What is beer exactly? By excruciatingly simple definition, beer is any fermented beverage made with a cereal grain. Specifically, beer is made from these four primary ingredients:

  • Grain (mostly malted barley but also other grains)

  • Hops (grown in many different varieties)

  • Yeast (responsible for fermentation; based on style-specific strains)

  • Water (accounts for up to 95 percent of beer’s content)

Grain provides five things to beer:

  • Color: The color of the grains used to make a beer directly affects the color of the beer itself.

  • Flavor: The flavor of the beer is primarily that of malted barley, although hops and yeast characteristics play a secondary role.

  • Maltose: Maltose is the term for the fermentable sugars derived from malted grain. Yeast converts these sugars into alcohol and carbon dioxide.

  • Proteins: Proteins in the grain help form and hold the head (foam) on the beer.

  • Dextrins: Dextrins are the grain components that help create mouthfeel (the feeling of fullness or viscosity) in the beer.

Hops provide beer with four attributes:

  • Bitterness: Bitterness is essential to the flavor balance of the beer; it offsets the sweetness of the malt.

  • Flavor: Hops have flavor that’s distinctly different from bitterness, and it adds to the overall complexity of the beer.

  • Aroma: The piquant aroma of hops, which mirrors their flavor, is derived from essential oils in the hops.

  • Stability: Hops help provide the beer with stability and shelf life; their beta acids stave off bacterial contamination.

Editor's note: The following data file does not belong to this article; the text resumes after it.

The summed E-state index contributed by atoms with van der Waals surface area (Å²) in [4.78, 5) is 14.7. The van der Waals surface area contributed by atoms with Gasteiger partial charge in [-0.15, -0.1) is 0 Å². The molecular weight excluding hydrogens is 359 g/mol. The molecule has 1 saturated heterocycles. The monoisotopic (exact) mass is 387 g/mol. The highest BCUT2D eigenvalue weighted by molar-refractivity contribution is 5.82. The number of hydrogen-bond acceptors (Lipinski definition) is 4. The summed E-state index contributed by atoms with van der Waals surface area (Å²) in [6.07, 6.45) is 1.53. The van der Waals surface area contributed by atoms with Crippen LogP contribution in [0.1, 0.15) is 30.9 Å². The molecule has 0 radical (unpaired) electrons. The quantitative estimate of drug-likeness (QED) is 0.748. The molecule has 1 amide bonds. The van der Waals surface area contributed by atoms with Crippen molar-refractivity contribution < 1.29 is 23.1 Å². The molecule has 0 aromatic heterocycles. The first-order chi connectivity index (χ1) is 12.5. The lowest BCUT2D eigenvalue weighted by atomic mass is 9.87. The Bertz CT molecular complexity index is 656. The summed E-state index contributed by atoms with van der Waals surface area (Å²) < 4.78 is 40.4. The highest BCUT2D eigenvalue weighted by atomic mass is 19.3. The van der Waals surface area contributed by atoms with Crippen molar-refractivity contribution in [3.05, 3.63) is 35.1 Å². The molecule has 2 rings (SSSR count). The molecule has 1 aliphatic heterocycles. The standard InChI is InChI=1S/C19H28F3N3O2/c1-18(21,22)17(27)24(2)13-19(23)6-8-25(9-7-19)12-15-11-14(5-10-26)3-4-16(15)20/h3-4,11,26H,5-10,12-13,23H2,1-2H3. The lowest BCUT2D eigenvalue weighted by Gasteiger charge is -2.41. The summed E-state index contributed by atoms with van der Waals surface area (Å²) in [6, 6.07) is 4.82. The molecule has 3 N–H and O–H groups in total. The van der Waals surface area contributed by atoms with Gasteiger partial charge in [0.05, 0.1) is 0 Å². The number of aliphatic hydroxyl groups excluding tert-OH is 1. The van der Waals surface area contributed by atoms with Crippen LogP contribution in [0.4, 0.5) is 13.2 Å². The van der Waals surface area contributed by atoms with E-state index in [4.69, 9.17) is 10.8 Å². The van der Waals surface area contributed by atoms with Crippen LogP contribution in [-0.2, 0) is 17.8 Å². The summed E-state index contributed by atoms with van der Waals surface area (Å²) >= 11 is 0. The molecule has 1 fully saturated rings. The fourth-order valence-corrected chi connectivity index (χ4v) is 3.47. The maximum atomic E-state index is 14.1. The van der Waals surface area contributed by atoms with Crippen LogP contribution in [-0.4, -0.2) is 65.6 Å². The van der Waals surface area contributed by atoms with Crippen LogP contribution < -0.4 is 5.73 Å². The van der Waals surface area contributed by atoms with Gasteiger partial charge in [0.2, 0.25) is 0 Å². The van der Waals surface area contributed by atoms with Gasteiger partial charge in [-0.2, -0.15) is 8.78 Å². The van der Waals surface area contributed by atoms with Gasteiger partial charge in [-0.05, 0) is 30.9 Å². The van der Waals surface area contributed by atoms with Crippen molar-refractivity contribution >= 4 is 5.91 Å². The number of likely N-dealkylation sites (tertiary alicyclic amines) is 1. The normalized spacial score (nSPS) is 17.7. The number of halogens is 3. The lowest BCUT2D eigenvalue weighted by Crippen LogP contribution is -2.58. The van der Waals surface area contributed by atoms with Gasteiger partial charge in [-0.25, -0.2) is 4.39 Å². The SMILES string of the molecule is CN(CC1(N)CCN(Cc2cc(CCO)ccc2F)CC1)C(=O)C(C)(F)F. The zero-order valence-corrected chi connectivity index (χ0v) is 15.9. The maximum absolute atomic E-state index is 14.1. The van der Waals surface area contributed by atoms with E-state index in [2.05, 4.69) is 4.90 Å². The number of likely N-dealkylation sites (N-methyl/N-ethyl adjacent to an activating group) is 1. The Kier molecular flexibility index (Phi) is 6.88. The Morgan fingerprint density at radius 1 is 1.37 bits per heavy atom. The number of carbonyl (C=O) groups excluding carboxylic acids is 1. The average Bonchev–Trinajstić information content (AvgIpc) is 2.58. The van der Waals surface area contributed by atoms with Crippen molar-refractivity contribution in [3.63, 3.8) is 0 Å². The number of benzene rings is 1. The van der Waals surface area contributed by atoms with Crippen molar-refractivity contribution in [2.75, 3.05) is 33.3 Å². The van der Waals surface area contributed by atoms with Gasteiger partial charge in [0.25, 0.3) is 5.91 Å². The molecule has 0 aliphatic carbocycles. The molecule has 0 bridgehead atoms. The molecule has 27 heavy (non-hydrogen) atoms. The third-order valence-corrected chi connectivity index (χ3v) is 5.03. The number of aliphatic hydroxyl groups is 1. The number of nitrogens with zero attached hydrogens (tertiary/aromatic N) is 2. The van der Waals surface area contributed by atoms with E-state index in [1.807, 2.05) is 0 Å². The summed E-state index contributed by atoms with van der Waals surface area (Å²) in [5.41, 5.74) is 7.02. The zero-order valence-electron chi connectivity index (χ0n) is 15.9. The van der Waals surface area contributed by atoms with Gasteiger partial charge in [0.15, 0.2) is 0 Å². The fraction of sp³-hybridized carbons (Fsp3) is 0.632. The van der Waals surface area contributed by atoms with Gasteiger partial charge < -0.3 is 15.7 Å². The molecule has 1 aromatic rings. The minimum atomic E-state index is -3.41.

Brewers choose yeast strains based on which style of beer is being made. The two main classifications of beer yeast are

  • Ale yeast (Saccharomyces cerevisiae): Top-fermenting

  • Lager yeast (Saccharomyces uvarum): Bottom-fermenting

The quality of brewing water is extremely important because beer is about 90 to 95 percent water. The mineral content of water can be manipulated and adjusted according to the requirements of the beer style being brewed.

About This Article

This article is from the book:

About the book authors:

Marty Nachel is a beer educator, an award-winning homebrewer, a BJCP Certified Beer Judge, on the panel of professional beer judges at the Great American Beer Festival, and a former beer evaluator at the Beverage Testing Institute. He is also the founder and administrator of the Ale-Conner Beer Certification Program.

Steve Ettlinger is the author of seven books, most of which are about food and food-related subjects. His most recent is Twinkie, Deconstructed.

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